6. You can view your COLA notice online. This is the first time you will be able to view your COLA notice online. You used to have to wait for this in the mail. Use this official SSA.gov portal link to sign up and view it.

    I got all this info from Investopedia.

  • Dec 14, 2018 03:18 PM
    Last: 25d
    JaredS Wrote:
    J.K.Logic Wrote: Does seem to be more up in the air than I thought. I wouldn't be so sure it doesn't go through the Supreme Court and they decide to rule with the judge. Trump did make the court majority conservative.

    I long ago stopped making predictions about Supreme Court rulings, but I would be shocked if Chief Justice Roberts overrules his own 2012 opinion largely upholding Obamacare. He is well aware of the politicization of the Courts and has to know him doing an about face and sabotaging Obamacare after voting to uphold it will be a self-inflicting wound he may not be able to dig himself out of.

    Nothing surprises me anymore though, so take what I say with a grain of salt.

    Logically I totally agree. But I'm in the same boat as you - no longer surprised. The fact that Roberts can go back on his previous ruling without really any repercussions is what concerns me. Lifetime appointment and all that.
  • Dec 14, 2018 03:18 PM
    Last: 25d

    Does seem to be more up in the air than I thought. I wouldn't be so sure it doesn't go through the Supreme Court and they decide to rule with the judge. Trump did make the court majority conservative. Here's a good vid on it:

  • Dec 23, 2018 02:56 PM
    Last: 26d

    Forbes really did a good job breaking everything done, so here are the 2 articles I used to get that info:

    IRS Announces 2018 Tax Rates, Standard Deductions, Exemption Amounts And More

    IRS Announces 2019 Tax Rates, Standard Deduction Amounts And More

  • Dec 23, 2018 02:56 PM
    Last: 26d

    2019 will see marginally different tax bracket numbers and standard deduction increases for all taxpayers so I thought I'd share them here. Remember this will be for when you file you 2019 taxes in 2020. Per Forbes (2018 v 2019):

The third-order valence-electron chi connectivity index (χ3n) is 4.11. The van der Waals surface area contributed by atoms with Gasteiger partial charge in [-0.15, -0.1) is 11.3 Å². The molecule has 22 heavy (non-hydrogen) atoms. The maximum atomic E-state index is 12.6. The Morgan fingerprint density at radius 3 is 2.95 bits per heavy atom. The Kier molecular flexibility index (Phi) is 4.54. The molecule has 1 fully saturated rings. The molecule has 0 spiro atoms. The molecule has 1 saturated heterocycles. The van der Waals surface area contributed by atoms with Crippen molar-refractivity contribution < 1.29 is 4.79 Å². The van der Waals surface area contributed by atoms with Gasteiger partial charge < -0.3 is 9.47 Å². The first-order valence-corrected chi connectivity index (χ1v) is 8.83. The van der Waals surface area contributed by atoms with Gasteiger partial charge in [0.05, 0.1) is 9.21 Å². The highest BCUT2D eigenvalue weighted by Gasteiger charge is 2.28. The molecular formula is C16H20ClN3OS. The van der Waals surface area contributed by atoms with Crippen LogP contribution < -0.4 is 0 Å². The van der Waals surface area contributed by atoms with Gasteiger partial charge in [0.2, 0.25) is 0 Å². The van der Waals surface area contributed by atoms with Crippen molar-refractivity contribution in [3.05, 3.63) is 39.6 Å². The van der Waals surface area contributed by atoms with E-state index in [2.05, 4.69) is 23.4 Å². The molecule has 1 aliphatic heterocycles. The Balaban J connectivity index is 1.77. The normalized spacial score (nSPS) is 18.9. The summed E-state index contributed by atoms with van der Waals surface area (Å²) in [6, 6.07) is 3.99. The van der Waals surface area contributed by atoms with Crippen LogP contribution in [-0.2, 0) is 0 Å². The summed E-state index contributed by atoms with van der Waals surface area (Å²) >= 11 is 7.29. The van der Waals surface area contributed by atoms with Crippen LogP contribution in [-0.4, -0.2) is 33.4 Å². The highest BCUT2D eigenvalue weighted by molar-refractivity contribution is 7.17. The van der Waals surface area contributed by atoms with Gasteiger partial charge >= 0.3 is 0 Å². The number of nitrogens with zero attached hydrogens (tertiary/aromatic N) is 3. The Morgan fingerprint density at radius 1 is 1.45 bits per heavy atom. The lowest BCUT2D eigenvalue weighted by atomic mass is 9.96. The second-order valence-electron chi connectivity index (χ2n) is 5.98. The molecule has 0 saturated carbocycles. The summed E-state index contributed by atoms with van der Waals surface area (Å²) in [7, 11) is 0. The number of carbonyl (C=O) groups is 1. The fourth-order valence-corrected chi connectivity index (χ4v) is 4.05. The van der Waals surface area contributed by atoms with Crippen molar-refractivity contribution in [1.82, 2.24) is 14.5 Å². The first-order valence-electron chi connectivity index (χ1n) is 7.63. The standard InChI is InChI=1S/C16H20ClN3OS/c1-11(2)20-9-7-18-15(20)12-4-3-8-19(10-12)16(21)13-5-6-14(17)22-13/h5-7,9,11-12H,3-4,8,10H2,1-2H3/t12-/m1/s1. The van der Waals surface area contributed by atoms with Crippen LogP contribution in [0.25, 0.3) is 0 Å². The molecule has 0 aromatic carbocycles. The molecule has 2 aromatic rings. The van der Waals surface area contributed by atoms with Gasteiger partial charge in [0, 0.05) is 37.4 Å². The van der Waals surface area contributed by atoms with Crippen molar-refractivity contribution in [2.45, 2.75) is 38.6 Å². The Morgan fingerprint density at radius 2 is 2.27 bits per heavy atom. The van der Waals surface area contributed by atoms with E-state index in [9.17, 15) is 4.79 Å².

This is the 2018 standard deduction table:

    And this is the 2019 standard deduction table:

    Std 2019

    So a few hundred dollar increase for everyone. Not a lot, but at least its something. And for the tax bracket changes..

    This is the 2018 Individual Tax Bracket:

    And here's the slightly updated 2019 Individual Tax Bracket:

    Single 2019

    The same small increases will also be added to all filing status brackets, like Married Filing Jointly:



    MFJ 2019

  • Nov 07, 2018 12:42 PM
    Last: 23d

    Definitely will make a difference if for no other reason than optics, which can be a pretty powerful thing unto itself. It could change the way other countries perceive our politics, however slight. Same thing for how people vote in the future. The more women that get voted in, the more likely even more women will get voted in in future cycles.

    As for tangible change beyond psychology, I don't know. I think it will come down to the political abilities of all the women that got elected. Im not sure they collectively stand for any one issue that would immediately change the way politics works or the way the country operates. At least not overnight. Maybe when it comes specifically about women's issues, perhaps..

    Even still, having more women representation in Congress should be nothing but a good thing.